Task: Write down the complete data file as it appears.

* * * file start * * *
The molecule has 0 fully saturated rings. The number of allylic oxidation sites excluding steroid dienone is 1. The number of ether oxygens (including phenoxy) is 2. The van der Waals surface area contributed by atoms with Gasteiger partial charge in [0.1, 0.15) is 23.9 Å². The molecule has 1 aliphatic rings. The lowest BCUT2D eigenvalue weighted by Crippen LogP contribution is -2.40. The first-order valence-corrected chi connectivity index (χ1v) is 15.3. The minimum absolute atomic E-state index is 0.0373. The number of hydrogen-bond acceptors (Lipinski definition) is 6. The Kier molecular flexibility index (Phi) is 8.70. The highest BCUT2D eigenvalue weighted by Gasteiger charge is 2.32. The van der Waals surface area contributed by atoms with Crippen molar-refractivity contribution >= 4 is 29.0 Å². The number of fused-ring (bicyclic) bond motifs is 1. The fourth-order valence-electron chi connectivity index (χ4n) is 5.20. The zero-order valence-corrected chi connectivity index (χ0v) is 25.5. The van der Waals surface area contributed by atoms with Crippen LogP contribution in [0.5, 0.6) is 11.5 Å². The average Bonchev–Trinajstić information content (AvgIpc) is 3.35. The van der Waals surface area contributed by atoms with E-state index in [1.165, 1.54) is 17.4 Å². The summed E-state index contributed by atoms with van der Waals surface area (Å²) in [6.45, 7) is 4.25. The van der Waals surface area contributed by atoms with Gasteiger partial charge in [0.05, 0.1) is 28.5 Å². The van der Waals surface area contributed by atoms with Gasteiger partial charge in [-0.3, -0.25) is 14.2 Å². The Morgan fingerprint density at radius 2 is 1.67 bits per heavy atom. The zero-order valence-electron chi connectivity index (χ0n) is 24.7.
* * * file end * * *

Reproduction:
The molecule has 0 fully saturated rings. The number of allylic oxidation sites excluding steroid dienone is 1. The number of ether oxygens (including phenoxy) is 2. The van der Waals surface area contributed by atoms with Gasteiger partial charge in [0.1, 0.15) is 23.9 Å². The molecule has 1 aliphatic rings. The lowest BCUT2D eigenvalue weighted by Crippen LogP contribution is -2.40. The first-order valence-corrected chi connectivity index (χ1v) is 15.3. The minimum absolute atomic E-state index is 0.0373. The number of hydrogen-bond acceptors (Lipinski definition) is 6. The Kier molecular flexibility index (Phi) is 8.70. The highest BCUT2D eigenvalue weighted by Gasteiger charge is 2.32. The van der Waals surface area contributed by atoms with Crippen molar-refractivity contribution >= 4 is 29.0 Å². The number of fused-ring (bicyclic) bond motifs is 1. The fourth-order valence-electron chi connectivity index (χ4n) is 5.20. The zero-order valence-corrected chi connectivity index (χ0v) is 25.5. The van der Waals surface area contributed by atoms with Crippen LogP contribution in [0.5, 0.6) is 11.5 Å². The average Bonchev–Trinajstić information content (AvgIpc) is 3.35. The van der Waals surface area contributed by atoms with E-state index in [1.165, 1.54) is 17.4 Å². The summed E-state index contributed by atoms with van der Waals surface area (Å²) in [6.45, 7) is 4.25. The van der Waals surface area contributed by atoms with Gasteiger partial charge in [0.05, 0.1) is 28.5 Å². The van der Waals surface area contributed by atoms with Gasteiger partial charge in [-0.3, -0.25) is 14.2 Å². The Morgan fingerprint density at radius 2 is 1.67 bits per heavy atom. The zero-order valence-electron chi connectivity index (χ0n) is 24.7.